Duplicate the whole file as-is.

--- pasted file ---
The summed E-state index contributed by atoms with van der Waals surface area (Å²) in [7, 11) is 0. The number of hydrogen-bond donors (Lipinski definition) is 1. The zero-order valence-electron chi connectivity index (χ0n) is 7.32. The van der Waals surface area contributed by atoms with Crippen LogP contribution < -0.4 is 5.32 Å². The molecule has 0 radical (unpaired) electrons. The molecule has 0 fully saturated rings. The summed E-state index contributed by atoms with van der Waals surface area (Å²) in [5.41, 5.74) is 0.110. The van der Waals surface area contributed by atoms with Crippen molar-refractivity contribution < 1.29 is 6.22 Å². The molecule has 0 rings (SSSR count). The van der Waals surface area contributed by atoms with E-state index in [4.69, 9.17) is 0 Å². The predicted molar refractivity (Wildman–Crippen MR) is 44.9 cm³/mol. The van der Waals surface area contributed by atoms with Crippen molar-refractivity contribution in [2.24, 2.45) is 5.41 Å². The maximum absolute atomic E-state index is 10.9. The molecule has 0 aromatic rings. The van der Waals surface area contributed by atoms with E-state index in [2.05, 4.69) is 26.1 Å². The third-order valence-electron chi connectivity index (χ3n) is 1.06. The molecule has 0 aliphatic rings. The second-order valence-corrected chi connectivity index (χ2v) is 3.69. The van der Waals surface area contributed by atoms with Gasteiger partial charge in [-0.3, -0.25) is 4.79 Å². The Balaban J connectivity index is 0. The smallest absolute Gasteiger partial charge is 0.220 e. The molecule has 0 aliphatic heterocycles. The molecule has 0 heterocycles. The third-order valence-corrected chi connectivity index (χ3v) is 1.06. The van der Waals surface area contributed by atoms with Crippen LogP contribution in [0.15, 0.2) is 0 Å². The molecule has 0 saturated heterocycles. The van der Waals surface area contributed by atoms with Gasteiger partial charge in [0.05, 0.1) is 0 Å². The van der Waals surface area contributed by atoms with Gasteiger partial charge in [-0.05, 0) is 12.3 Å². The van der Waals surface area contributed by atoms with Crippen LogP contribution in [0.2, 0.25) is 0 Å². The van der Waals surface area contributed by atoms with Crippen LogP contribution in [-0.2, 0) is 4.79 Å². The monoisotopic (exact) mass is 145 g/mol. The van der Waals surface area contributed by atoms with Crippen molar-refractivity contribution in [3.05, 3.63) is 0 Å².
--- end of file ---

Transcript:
The summed E-state index contributed by atoms with van der Waals surface area (Å²) in [7, 11) is 0. The number of hydrogen-bond donors (Lipinski definition) is 1. The zero-order valence-electron chi connectivity index (χ0n) is 7.32. The van der Waals surface area contributed by atoms with Crippen LogP contribution < -0.4 is 5.32 Å². The molecule has 0 radical (unpaired) electrons. The molecule has 0 fully saturated rings. The summed E-state index contributed by atoms with van der Waals surface area (Å²) in [5.41, 5.74) is 0.110. The van der Waals surface area contributed by atoms with Crippen molar-refractivity contribution < 1.29 is 6.22 Å². The molecule has 0 rings (SSSR count). The van der Waals surface area contributed by atoms with E-state index in [4.69, 9.17) is 0 Å². The predicted molar refractivity (Wildman–Crippen MR) is 44.9 cm³/mol. The van der Waals surface area contributed by atoms with Crippen molar-refractivity contribution in [2.24, 2.45) is 5.41 Å². The maximum absolute atomic E-state index is 10.9. The molecule has 0 aromatic rings. The van der Waals surface area contributed by atoms with E-state index in [2.05, 4.69) is 26.1 Å². The third-order valence-electron chi connectivity index (χ3n) is 1.06. The molecule has 0 aliphatic rings. The second-order valence-corrected chi connectivity index (χ2v) is 3.69. The van der Waals surface area contributed by atoms with Gasteiger partial charge in [-0.3, -0.25) is 4.79 Å². The Balaban J connectivity index is 0. The smallest absolute Gasteiger partial charge is 0.220 e. The molecule has 0 aliphatic heterocycles. The molecule has 0 heterocycles. The third-order valence-corrected chi connectivity index (χ3v) is 1.06. The van der Waals surface area contributed by atoms with Crippen LogP contribution in [0.15, 0.2) is 0 Å². The molecule has 0 saturated heterocycles. The van der Waals surface area contributed by atoms with Gasteiger partial charge in [0.05, 0.1) is 0 Å². The van der Waals surface area contributed by atoms with Gasteiger partial charge in [-0.05, 0) is 12.3 Å². The van der Waals surface area contributed by atoms with Crippen LogP contribution in [0.2, 0.25) is 0 Å². The van der Waals surface area contributed by atoms with Crippen LogP contribution in [-0.2, 0) is 4.79 Å². The monoisotopic (exact) mass is 145 g/mol. The van der Waals surface area contributed by atoms with Crippen molar-refractivity contribution in [3.05, 3.63) is 0 Å².